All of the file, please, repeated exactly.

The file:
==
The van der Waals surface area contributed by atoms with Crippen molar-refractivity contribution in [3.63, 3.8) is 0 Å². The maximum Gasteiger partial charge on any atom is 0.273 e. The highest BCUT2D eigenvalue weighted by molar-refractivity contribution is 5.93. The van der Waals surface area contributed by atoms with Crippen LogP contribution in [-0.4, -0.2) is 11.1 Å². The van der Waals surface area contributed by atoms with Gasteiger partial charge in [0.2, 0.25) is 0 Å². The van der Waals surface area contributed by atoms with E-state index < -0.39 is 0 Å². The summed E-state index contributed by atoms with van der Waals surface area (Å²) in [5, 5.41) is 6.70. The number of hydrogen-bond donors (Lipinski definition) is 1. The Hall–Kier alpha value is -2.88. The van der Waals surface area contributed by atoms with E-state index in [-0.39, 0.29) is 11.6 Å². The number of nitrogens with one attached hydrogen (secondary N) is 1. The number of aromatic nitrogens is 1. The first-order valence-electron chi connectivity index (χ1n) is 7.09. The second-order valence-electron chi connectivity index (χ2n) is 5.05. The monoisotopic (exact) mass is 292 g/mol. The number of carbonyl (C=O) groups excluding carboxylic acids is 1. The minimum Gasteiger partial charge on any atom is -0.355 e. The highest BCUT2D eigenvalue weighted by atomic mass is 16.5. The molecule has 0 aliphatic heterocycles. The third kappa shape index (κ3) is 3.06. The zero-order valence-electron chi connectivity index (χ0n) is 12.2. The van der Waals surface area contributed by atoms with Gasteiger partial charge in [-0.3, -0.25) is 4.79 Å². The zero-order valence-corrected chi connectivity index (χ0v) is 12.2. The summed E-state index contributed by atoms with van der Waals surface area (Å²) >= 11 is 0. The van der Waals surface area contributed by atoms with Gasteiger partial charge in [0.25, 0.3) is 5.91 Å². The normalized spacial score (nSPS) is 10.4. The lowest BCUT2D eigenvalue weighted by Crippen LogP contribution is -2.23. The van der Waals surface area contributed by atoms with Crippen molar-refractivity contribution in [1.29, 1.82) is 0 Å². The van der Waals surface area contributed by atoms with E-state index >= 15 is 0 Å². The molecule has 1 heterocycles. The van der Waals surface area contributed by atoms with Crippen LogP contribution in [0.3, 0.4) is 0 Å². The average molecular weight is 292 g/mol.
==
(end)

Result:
The van der Waals surface area contributed by atoms with Crippen molar-refractivity contribution in [3.63, 3.8) is 0 Å². The maximum Gasteiger partial charge on any atom is 0.273 e. The highest BCUT2D eigenvalue weighted by molar-refractivity contribution is 5.93. The van der Waals surface area contributed by atoms with Crippen LogP contribution in [-0.4, -0.2) is 11.1 Å². The van der Waals surface area contributed by atoms with Gasteiger partial charge in [0.2, 0.25) is 0 Å². The van der Waals surface area contributed by atoms with E-state index < -0.39 is 0 Å². The summed E-state index contributed by atoms with van der Waals surface area (Å²) in [5, 5.41) is 6.70. The number of hydrogen-bond donors (Lipinski definition) is 1. The Hall–Kier alpha value is -2.88. The van der Waals surface area contributed by atoms with E-state index in [-0.39, 0.29) is 11.6 Å². The number of nitrogens with one attached hydrogen (secondary N) is 1. The number of aromatic nitrogens is 1. The first-order valence-electron chi connectivity index (χ1n) is 7.09. The second-order valence-electron chi connectivity index (χ2n) is 5.05. The monoisotopic (exact) mass is 292 g/mol. The number of carbonyl (C=O) groups excluding carboxylic acids is 1. The minimum Gasteiger partial charge on any atom is -0.355 e. The highest BCUT2D eigenvalue weighted by atomic mass is 16.5. The molecule has 0 aliphatic heterocycles. The third kappa shape index (κ3) is 3.06. The zero-order valence-electron chi connectivity index (χ0n) is 12.2. The van der Waals surface area contributed by atoms with Gasteiger partial charge in [-0.3, -0.25) is 4.79 Å². The zero-order valence-corrected chi connectivity index (χ0v) is 12.2. The summed E-state index contributed by atoms with van der Waals surface area (Å²) >= 11 is 0. The van der Waals surface area contributed by atoms with Gasteiger partial charge in [0.25, 0.3) is 5.91 Å². The normalized spacial score (nSPS) is 10.4. The lowest BCUT2D eigenvalue weighted by Crippen LogP contribution is -2.23. The van der Waals surface area contributed by atoms with Crippen molar-refractivity contribution in [1.29, 1.82) is 0 Å². The van der Waals surface area contributed by atoms with E-state index >= 15 is 0 Å². The molecule has 1 heterocycles. The van der Waals surface area contributed by atoms with Crippen LogP contribution in [0.3, 0.4) is 0 Å². The average molecular weight is 292 g/mol.